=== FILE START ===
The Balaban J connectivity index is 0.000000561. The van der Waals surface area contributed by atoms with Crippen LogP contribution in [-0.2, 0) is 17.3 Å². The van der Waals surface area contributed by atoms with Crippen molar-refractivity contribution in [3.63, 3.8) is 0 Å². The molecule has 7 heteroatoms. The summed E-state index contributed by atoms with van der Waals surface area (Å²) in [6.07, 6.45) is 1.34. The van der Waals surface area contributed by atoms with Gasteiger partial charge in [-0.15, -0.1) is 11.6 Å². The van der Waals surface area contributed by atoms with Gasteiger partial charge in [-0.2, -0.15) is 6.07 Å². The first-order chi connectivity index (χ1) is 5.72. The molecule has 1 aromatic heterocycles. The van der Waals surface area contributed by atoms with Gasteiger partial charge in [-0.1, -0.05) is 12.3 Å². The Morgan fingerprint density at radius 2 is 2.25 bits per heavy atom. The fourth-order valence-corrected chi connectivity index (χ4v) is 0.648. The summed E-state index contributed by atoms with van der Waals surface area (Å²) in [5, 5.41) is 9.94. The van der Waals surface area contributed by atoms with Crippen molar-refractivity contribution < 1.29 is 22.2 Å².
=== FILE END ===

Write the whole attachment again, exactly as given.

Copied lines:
The Balaban J connectivity index is 0.000000561. The van der Waals surface area contributed by atoms with Crippen LogP contribution in [-0.2, 0) is 17.3 Å². The van der Waals surface area contributed by atoms with Crippen molar-refractivity contribution in [3.63, 3.8) is 0 Å². The molecule has 7 heteroatoms. The summed E-state index contributed by atoms with van der Waals surface area (Å²) in [6.07, 6.45) is 1.34. The van der Waals surface area contributed by atoms with Gasteiger partial charge in [-0.15, -0.1) is 11.6 Å². The van der Waals surface area contributed by atoms with Gasteiger partial charge in [-0.2, -0.15) is 6.07 Å². The first-order chi connectivity index (χ1) is 5.72. The molecule has 1 aromatic heterocycles. The van der Waals surface area contributed by atoms with Gasteiger partial charge in [-0.1, -0.05) is 12.3 Å². The Morgan fingerprint density at radius 2 is 2.25 bits per heavy atom. The fourth-order valence-corrected chi connectivity index (χ4v) is 0.648. The summed E-state index contributed by atoms with van der Waals surface area (Å²) in [5, 5.41) is 9.94. The van der Waals surface area contributed by atoms with Crippen molar-refractivity contribution < 1.29 is 22.2 Å².